Drew Kobb, in addition to studying civil law, loves long distance running and considers himself a health and fitness enthusiast. His interests range all over the medical field, and Drew highlights that range on his blog, Dr. Ouch. He also has a passion for the environment.

Update: San Jose Passed Foam Container Ban

September 16th, 2013

foam-container-w300h225In regards to our previous blog post, South Bay Cities Consider Banning Foam Containers, San Jose will be the largest city in the nation to pass a ban on expanded polystyrene (ESP) foam containers from retail food establishments, effective in 2014. On Aug. 27, the City Council voted 9-2 passing a measure to phase out foam containers from ever being used as a take-away option for restaurants in the city. In addition, the ban does allow room for postponement of the implementation to restaurants who are facing financial hardship.

The foam ban debate has split the residents in San Jose. City leaders believe this ban will help reduce stormwater trash, landfills pileup, littering as well as get the city closer to its zero waste goal. However, both the American Chemistry Council and the California Restaurant Association argue that foam containers does not have a negative impact on the environment than any other waste out there and the fact that foam containers are recyclable, as there are many foam recycling programs in the city. Other Santa Clara County’s cities such as Sunnyvale, Cupertino, Los Altos and Mountain View have express their desire to ban foam containers, but have yet to make a legal decision about it.

Although, the impact of the foam container ban on the environment is unknown and debatable, Fast Haul’s junk hauling and trash removal services is always reliable in providing environmentally-friendly recycling and disposal for the Bay Area.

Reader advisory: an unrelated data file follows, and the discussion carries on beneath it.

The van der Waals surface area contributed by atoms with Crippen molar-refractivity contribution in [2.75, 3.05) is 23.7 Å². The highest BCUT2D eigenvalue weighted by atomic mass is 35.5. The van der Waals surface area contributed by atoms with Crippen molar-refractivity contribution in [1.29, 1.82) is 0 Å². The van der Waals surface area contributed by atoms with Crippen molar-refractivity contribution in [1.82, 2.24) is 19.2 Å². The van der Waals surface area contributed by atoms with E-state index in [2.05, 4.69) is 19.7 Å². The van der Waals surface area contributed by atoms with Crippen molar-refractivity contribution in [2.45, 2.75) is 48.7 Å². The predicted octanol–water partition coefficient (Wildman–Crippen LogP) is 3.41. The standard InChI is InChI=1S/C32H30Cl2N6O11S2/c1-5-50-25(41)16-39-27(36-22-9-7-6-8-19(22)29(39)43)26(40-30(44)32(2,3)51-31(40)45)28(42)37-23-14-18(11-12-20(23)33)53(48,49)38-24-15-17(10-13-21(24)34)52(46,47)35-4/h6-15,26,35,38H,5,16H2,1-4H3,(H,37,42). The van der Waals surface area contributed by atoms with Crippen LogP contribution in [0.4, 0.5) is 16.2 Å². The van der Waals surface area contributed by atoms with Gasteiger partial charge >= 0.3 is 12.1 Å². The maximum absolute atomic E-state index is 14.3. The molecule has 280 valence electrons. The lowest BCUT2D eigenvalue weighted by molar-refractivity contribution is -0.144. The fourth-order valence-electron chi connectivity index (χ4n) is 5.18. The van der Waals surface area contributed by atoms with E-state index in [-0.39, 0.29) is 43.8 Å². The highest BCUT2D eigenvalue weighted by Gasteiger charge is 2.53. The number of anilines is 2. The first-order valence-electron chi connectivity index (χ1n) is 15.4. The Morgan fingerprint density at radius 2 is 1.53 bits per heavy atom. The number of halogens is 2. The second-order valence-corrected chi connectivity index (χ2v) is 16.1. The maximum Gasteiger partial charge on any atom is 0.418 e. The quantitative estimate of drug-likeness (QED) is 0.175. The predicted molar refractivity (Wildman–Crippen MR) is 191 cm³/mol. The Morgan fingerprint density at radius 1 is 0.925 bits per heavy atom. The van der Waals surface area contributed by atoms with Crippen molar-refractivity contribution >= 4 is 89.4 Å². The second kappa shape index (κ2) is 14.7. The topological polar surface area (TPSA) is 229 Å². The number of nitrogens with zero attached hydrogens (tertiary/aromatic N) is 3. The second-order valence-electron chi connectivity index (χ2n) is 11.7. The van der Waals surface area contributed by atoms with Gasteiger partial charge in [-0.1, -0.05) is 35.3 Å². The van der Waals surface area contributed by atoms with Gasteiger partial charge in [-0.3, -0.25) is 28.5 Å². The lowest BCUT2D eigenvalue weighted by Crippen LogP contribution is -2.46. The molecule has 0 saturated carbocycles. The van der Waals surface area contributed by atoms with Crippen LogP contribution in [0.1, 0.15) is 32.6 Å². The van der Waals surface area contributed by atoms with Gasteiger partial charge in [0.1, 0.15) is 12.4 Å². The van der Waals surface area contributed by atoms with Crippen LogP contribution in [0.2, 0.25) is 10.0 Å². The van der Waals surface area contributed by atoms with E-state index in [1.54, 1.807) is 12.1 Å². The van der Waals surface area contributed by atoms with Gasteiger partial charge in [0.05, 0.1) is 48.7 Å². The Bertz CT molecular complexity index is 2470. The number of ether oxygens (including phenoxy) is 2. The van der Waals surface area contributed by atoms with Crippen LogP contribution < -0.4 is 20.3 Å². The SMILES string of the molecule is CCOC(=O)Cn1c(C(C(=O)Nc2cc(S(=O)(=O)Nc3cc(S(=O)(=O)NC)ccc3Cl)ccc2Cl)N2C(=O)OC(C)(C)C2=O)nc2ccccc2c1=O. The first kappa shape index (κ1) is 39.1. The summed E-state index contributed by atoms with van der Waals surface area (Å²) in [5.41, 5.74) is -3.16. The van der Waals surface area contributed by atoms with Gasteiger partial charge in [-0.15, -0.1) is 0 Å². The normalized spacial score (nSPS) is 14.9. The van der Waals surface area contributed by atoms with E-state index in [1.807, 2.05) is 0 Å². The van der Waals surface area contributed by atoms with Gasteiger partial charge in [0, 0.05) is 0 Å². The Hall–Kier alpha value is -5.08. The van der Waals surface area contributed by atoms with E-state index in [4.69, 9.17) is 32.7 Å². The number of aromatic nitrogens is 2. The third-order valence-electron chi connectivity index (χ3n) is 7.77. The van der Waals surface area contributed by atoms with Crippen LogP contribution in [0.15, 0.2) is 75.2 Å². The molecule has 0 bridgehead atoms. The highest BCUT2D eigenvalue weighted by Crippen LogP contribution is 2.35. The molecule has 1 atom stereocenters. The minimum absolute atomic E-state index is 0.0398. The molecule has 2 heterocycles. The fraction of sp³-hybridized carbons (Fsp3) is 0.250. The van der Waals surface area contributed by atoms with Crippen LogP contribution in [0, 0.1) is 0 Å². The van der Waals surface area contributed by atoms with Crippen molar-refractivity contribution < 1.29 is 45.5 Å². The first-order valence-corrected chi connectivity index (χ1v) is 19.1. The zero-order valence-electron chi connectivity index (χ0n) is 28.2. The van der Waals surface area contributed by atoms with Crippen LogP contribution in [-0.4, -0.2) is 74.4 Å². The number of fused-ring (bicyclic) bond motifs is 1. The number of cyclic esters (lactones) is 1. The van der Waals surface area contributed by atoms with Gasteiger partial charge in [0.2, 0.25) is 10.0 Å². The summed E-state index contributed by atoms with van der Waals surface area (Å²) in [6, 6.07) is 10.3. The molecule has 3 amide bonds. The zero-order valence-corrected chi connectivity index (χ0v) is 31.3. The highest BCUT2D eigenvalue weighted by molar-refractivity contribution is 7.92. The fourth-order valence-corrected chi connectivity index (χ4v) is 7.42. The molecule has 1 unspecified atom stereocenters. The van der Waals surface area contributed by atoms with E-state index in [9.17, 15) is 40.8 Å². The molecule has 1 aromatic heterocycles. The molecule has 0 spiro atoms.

By: Ethan Malone

Green Alternatives to 5 Bad Habits

September 4th, 2013

Biting your nails, spending hours on Pinterest, and drinking too much are just a few bad habits that many people have in common. While the bulk of our bad habits affect only us, some affect those around us, and others have a negative impact on our planet. Here are a few habits that are bad for the environment, as well as some helpful alternatives that Mother Earth will thank you for using:

downloadPlastic Bottles

While bottled water is a convenient means of providing uncontaminated water during a natural disaster, plastic bottles produce up to 1.5 billion tons of waste each year—and that figure includes only the bottles that make it to landfills. One alternative to this problem is to purchase a reusable plastic or metal bottle. This option is not only good for the environment, but also good for your wallet. The average American goes through roughly 165 bottles of water each year. At an average price of $1.37, that equates to $226.05.

Or you could spend $10 on a reusable bottle and get water free from any faucet.


Shopping Bags

Using too many plastic shopping bags is another bad habit for the environment. The average American family will go through around 1,500 plastic shopping bags annually. Those bags end up at landfills, where they can either endanger wildlife or release toxins into the air as they biodegrade. If you want to cut down on your plastic bag usage, you might consider investing in a reusable tote bag. These bags are often made from recycled material and are both spacious and sturdy enough to carry your groceries through the front door. Many department stores also sell tote bags that are both fashionable and relatively inexpensive.